• Dr. Irelene Ricks, Director, Keystone Symposia on Molecular and Cellular Biology
  • Mr. Tim Johnson, Director of Government Relations, National Center for Construction Education and Research (NCCER)

On the whole, the hearing focused primarily on specific efforts, initiatives, and programs in the CTE space that could be looked to as models for renewing aspects of the Perkins Act. Subcommittee Chairman, Todd Rokita (R-IN) framed the day’s discussion by talking about Congress’ bipartisan effort to pass the Workforce Innovation and Opportunity Act (WIOA) last year and the need to align Perkins to portions of that law in order to address the nation’s skills gap.

Dr. Huftalin kicked the day’s panel off by talking about SLCC’s innovative partnership with the Boeing Company—a relationship that evolved into the impressive Utah Aerospace Pathways program which strongly aligns secondary and postsecondary CTE coursework with the needs of the state’s aviation industry. As Dr. Huftalin pointed out in her remarks that, “Perkins funding was crucial for SLCC’s ability to maintain and grow key CTE programs for our students at a time when our enrollment was rapidly increasing.”

Former ACTE President and current leader of Meridian Technology Center in Stillwater, Oklahoma, Dr. Major followed by highlighting the critical importance of career exploration to his center’s success and called for the next iteration of Perkins to increase flexibility in supporting career awareness and guidance activities.

Dr. Ricks focused her comments on the need for Perkins to more seamlessly connect with state and local efforts to develop career pathways. She also emphasized CTE’s significant impact on student graduation rates, noting that minority student populations who have higher rates of high school non-completion would stand to benefit immensely from strong support for CTE programs via the Perkins Act.

Rounding off the opening statements was Mr. Johnson of NCCER who focused his remarks on the need for CTE programs to partner closely with members of the local business community. He also touched on the need to strengthen the CTE teacher pipeline in future legislation succinctly noting in part that, “. . . it’s easier to turn a pipefitter into a teacher than it is to turn a teacher into a pipefitter.”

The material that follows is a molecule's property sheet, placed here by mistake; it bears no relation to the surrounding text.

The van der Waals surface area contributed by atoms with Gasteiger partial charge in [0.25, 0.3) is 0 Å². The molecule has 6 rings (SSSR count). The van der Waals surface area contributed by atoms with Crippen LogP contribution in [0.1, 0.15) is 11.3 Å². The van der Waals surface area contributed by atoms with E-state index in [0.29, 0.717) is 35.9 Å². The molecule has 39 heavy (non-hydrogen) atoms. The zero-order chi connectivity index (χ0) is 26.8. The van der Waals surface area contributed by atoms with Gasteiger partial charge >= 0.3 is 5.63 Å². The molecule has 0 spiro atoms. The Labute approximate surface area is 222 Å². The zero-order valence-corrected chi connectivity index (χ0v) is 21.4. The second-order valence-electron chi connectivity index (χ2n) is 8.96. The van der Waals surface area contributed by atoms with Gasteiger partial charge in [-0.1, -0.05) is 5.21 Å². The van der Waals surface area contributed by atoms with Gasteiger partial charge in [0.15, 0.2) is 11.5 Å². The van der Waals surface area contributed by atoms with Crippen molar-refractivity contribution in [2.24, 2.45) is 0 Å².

Following these opening statements, the hearing was opened up to questions from committee members. HEW Chairman Kline (R-MN) questioned the witnesses on the extent to which they have partnered or engaged with the Workforce Development Boards authorized under WIOA. HEW Ranking Member Scott (D-VA) pursued a line of questioning focused on the need to ensure that CTE and core academics were appropriately integrated.

A large part of the discussion centered on the need to adequately fund CTE and the Perkins Act with House CTE-Caucus co-chair Rep. Langevin (D-RI) and Subcommittee Ranking Member Fudge (D-OH) each noting the negative impact that sequestration has had on the Perkins Act basic state grant program and the ability of CTE programs to meet increasing demand. Rep. Carter (R-GA) questioned whether moving Perkins to a competitive funding structure would address these concerns—all four witnesses strongly rejected this idea as it would undermine Perkins’ foundational support for CTE programs throughout the country.

Rep. Fudge, along with Reps. Clark (D-MA) and Bishop (R-MI) each had questions on how to effectively harness labor market information to ensure CTE programs relate to the needs of the economy. Another important dynamic of these discussions focused on how to appropriately balance the short-term job training needs of employers with the longer-term educational needs of students.

While much of the day’s conversation revolved around Perkins and CTE’s role in workforce development efforts, Rep. Bonamici (D-OR) reminded her colleagues that “the ‘E’ part in CTE stands for education, so we’re not trying to convert education into job training. This is about educating students to be prepared for whatever path they choose” as a way to bring the conversation back to how to most effectively support students for lifelong career success.

House CTE-Caucus co-chair and long-time champion of CTE in Congress, Rep. Thompson (R-PA) expanded on Dr. Major’s earlier point on the need for greater federal support for career counseling and advisement. He also emphasized the importance of engaging parents and families as a way to overcome lingering stigmas related to CTE.

Subcommittee Chairman Rokita ended the hearing with a simple question to the witnesses—‘what needs to be fixed in the Perkins Act?’

Dr. Huftalin focused her answer on future legislation more effectively aligning current Perkins accountability metrics to other federal programs and Dr. Ricks spoke about the need to better engage minority serving institutions at the secondary and postsecondary levels. Significantly, Dr. Major recommended to lawmakers that the next Perkins Act should focus on quality and called for future legislation to fund programs that are meeting minimum thresholds of excellence to ensure that students and employers alike benefit from high-quality CTE.

Watch the archived video of the hearing here. More information on everything else, included written testimony, can be found here.

Steve Voytek, Government Relations Manager